Roy Moore believes that NFL anthem protests are magically "against the law"

The hard-right Senate candidate argued that taking a knee is a crime — but, um, it's not

By Charlie May

Published October 18, 2017 6:56PM (EDT)

Roy Moore (AP/Brynn Anderson)
Roy Moore (AP/Brynn Anderson)

Candidate for one of Alabama's Congressional Senate seats Roy Moore insisted that it's illegal for professional athletes to kneel during the national anthem Wednesday. It really, really isn't.

"It’s against the law, you know that?" Moore said in an interview with TIME Magazine. "It was a act of Congress that every man stand and put their hand over their heart. That’s the law."

The disgraced Alabama Supreme Court chief justice argued that the current athletes (NFL players in particular) who engage in protest are in violation of, as TIME noted "a section of the U.S. code which outlines how people should conduct themselves when the anthem is played." The publication helpfully added that "the code merely outlines proper etiquette, and there are no legal penalties outlined in the law." Phew.

To that point, Moore himself didn't speak of any punishments that might be doled out to players or really anyone anywhere on U.S. soil who does not stand during the national anthem (look around any baseball stadium during its signing on a balmy August night and you'll see that our jails would be overflowing with a new crop of indolent Americans.) It's pretty nice we all have that whole First Amendment thing going for us.

Here, Moore's rhetoric echoes that of President Donald Trump who has repeatedly demanded the NFL change its policy on the national anthem. Tuesday and again in a press conference Wednesday morning, the league demurred. Following a series meetings between NFL commissioner Roger Goodell, team owners, union representatives and players, the league decided that a new rule compelling anyone to stand during the national anthem would not be established. Yes, the league and team owners will continue to work to end the protests, but through dialogue, not diktat.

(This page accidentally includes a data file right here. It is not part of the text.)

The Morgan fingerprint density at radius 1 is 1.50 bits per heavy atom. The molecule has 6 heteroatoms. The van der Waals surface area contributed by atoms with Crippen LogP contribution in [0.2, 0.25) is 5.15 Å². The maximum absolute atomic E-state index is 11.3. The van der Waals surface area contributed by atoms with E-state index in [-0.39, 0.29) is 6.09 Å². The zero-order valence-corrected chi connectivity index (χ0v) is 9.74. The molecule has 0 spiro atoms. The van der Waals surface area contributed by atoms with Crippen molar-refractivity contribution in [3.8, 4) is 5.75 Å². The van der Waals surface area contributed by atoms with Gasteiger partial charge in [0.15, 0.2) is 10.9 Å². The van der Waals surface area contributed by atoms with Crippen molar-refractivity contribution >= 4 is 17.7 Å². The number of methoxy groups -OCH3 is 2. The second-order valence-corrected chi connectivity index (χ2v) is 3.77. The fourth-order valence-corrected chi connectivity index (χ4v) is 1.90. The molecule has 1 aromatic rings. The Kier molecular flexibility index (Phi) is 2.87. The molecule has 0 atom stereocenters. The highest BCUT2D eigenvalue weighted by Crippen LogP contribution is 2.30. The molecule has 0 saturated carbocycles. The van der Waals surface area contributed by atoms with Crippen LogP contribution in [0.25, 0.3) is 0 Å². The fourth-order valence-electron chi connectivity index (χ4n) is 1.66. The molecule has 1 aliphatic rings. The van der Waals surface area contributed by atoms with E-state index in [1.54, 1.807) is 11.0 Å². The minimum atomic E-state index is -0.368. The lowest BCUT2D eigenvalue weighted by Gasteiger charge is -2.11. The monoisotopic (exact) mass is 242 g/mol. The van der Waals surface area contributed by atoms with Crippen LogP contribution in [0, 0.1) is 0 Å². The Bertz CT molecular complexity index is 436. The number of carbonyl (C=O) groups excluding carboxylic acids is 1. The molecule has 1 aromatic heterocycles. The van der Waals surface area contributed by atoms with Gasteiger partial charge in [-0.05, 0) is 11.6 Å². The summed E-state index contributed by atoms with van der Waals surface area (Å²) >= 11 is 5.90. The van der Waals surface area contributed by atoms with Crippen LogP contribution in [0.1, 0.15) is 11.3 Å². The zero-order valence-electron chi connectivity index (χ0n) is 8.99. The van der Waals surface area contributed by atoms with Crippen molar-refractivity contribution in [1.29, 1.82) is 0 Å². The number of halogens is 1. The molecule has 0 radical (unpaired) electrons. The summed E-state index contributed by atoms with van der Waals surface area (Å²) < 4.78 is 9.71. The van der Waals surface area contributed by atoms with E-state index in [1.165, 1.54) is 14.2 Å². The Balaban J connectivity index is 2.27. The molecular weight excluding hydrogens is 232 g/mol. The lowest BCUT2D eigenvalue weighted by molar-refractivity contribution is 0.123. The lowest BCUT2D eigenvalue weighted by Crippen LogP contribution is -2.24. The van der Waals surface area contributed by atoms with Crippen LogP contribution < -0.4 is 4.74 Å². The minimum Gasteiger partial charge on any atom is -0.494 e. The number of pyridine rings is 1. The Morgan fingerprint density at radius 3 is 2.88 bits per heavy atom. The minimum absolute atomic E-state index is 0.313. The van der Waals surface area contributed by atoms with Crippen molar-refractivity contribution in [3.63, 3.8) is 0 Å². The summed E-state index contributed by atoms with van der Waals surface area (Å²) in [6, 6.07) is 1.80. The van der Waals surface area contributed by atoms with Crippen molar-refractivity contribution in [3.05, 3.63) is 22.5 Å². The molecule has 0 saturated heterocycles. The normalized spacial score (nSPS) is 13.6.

"We just had two days of conversation with our owners. Our clubs all see this the same way. We all want our players to stand," Goodell said on Wednesday, according to NBC News. "We have about a half a dozen players protesting, and we're going to continue to work to try and get that to zero."

Late on Wednesday afternoon Trump continued his habit of talking to, and criticizing, the league directly through social media. ".@NFL: Too much talk, not enough action. Stand for the National Anthem," Trump tweeted.

Moore, for his part, said he supported the president's criticism of the league and athletes who kneel during the anthem to highly racial injustices including the police killing of unarmed black men. "I back the President in upholding respect for the patriotism for our country, on two grounds," Moore said, according to TIME. "One, it’s respect for the law. If we don’t respect the law, what kind of country are we going to have? Two, it’s respect for those who have fallen and given the ultimate sacrifice. I’m surprised that no one brought this up."

It is actually not surprising that no one brought this up in the past given that the U.S. code is, again, not enforceable law. One would hope a former (albeit disgraced) judge such as Moore would know the difference, but what can you do?

"If they didn’t have it in there, it would just be tradition," more continued. "But this is law. If we disobey this, what else are we going to disobey?" It is, again, not law.

Moore is backed by former White House chief strategist and current Breitbart News head, Steve Bannon as part of a larger attempt to challenge the Republican establishment in the 2018 primaries. Trump had initially supported Moore's primary opponent, Luther Strange, but then deleted his tweets of support following the outcome. The president has since turned to lauding Moore.

In other Moore news Wednesday, recent reporting has revealed that his foundation took a $1,000 donation from a group founded by white supremacist neo-Nazi, Willis Carto, in 2005. As well, polls have his Democratic opponent, Doug Jones, ascendent and now pulling even with the Republican — so there's that.




Charlie May

MORE FROM Charlie MayFOLLOW charliejmay